Reacher is also critical of the corruption of traditional spelling, such as the use of contractions like "U" for "you", "lo" for "low", disliking the absence of the apostrophe in DONT WALK pedestrian signage before they were replaced, then noting he also disapproved of replacing words with pictures.
While Reacher knows how to drive, in A Wanted Man he professes to be a bad driver, and in Bad Luck and Trouble he says he cannot rent a car because he does not have a driver's license. In Without Fail Agent Frolich trawls various databases for Reacher, only to discover he is effectively untraceable, because without a driver's license he has no photograph and no address.
Bryan Curtis, in an interview with Lee Child, describes Reacher thus:
His face looked like it had been chipped out of rock by a sculptor who had ability but not much time.
From A Wanted Man: "He was one of the largest men she had ever seen outside the NFL. He was extremely tall, and extremely broad, and long-armed, and long-legged. The lawn chair was regular size, but it looked tiny under him. It was bent and crushed out of shape. His knuckles were nearly touching the ground. His neck was thick and his hands were the size of dinner plates...A wild man. But not really. Underneath everything else seemed strangely civilized....His gaze was both wise and appealing, both friendly and bleak, both frank and utterly cynical."
Reacher is described as being 6 feet 5 inches (1.96 m) tall, weighing 210-250 pounds (95-113 kg) and having a 50-inch (130 cm) chest. In Never Go Back, he is described as having "a six-pack like a cobbled city street, a chest like a suit of NFL armor, biceps like basketballs, and subcutaneous fat like a Kleenex tissue." In his youth, his physical appearance likened to that of a 'bulked-up greyhound'. He also reveals that his size is purely genetic; he states in Persuader and Never Go Back that he is not much of an exercise enthusiast.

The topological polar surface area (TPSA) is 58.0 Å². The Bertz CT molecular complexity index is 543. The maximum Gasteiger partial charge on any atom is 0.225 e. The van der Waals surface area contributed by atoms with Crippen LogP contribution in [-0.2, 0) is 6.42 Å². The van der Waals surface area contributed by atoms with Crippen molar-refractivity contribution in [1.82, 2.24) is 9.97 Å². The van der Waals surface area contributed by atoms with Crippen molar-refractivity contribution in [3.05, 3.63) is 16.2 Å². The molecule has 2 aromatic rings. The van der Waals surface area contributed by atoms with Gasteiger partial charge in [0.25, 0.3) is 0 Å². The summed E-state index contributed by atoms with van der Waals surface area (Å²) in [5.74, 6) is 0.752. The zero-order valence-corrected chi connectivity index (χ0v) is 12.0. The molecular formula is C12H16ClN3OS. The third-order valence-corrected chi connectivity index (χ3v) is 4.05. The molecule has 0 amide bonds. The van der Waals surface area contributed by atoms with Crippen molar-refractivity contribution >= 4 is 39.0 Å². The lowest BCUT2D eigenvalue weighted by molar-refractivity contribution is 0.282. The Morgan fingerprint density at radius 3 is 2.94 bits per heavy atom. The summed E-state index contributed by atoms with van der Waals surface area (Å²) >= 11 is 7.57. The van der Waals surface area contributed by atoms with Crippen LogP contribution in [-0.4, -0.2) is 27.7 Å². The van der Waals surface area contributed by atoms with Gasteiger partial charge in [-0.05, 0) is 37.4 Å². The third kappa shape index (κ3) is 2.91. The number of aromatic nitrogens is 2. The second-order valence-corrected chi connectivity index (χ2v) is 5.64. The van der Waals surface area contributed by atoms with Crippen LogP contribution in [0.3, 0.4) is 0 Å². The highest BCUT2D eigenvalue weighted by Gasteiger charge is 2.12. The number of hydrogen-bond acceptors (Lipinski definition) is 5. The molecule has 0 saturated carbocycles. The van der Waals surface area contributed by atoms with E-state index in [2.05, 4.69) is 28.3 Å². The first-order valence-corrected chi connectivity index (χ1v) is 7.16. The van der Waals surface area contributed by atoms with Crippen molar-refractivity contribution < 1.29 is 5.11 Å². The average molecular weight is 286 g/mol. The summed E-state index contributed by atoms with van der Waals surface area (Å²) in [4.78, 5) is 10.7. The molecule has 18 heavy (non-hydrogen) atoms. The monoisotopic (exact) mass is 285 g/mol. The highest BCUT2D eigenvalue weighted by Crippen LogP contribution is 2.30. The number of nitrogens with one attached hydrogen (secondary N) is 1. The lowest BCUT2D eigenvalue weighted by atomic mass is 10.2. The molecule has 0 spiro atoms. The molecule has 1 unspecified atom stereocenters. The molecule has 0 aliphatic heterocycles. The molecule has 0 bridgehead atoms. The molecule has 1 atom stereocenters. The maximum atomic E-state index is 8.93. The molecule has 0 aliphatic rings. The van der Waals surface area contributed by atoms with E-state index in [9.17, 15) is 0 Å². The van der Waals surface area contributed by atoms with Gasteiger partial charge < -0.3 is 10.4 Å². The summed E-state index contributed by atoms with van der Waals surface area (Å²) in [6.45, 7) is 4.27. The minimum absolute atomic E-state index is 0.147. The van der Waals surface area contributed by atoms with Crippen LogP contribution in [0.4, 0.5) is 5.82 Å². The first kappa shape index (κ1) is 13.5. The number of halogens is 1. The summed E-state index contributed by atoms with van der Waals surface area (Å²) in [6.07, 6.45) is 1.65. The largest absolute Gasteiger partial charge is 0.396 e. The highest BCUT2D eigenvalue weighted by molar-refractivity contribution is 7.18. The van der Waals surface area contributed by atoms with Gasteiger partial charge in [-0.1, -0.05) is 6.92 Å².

He has various scars, most notably a collection of roughly stitched scars on his abdomen caused by a bombing in Lebanon, with ugly raised welts that are later instrumental in saving his life, a 3-to-4-inch-wide (8 to 10 cm) white scar that intersects his shrapnel scar that he received during a knife fight in Gone Tomorrow. Reacher attributes his survival to the rough MASH stitch work.
His various other scars include one from a chest shot with a .38 Special. and a powder burn from a near-miss at point blank range, and one on his arm where his brother struck him with a chisel.
He suffers his first ever broken nose in Worth Dying For, at over 50 years of age. He resets the bone with a thump from his palm and later puts on a plaster bandage made of duct tape.
Reacher's maternal grandfather, Laurent Moutier, was a furniture restorer in Paris, who, at age 30, volunteered for the French Army in 1914 at the outbreak of World War I, fighting at Verdun and The Somme.[note 2] Between 1919 and 1929 he was commissioned to produce wooden legs for wounded veterans. Josephine Moutier was his only child. He died in 1974 at age 90. Jack, as a boy, met him three times and is described as having liked him. In Second Son Reacher is impressed with his grandfather's stoic acceptance of approaching death and says that "A man who survived Verdun and The Somme as well as the WWII anti-Nazi Resistance has already beaten the odds".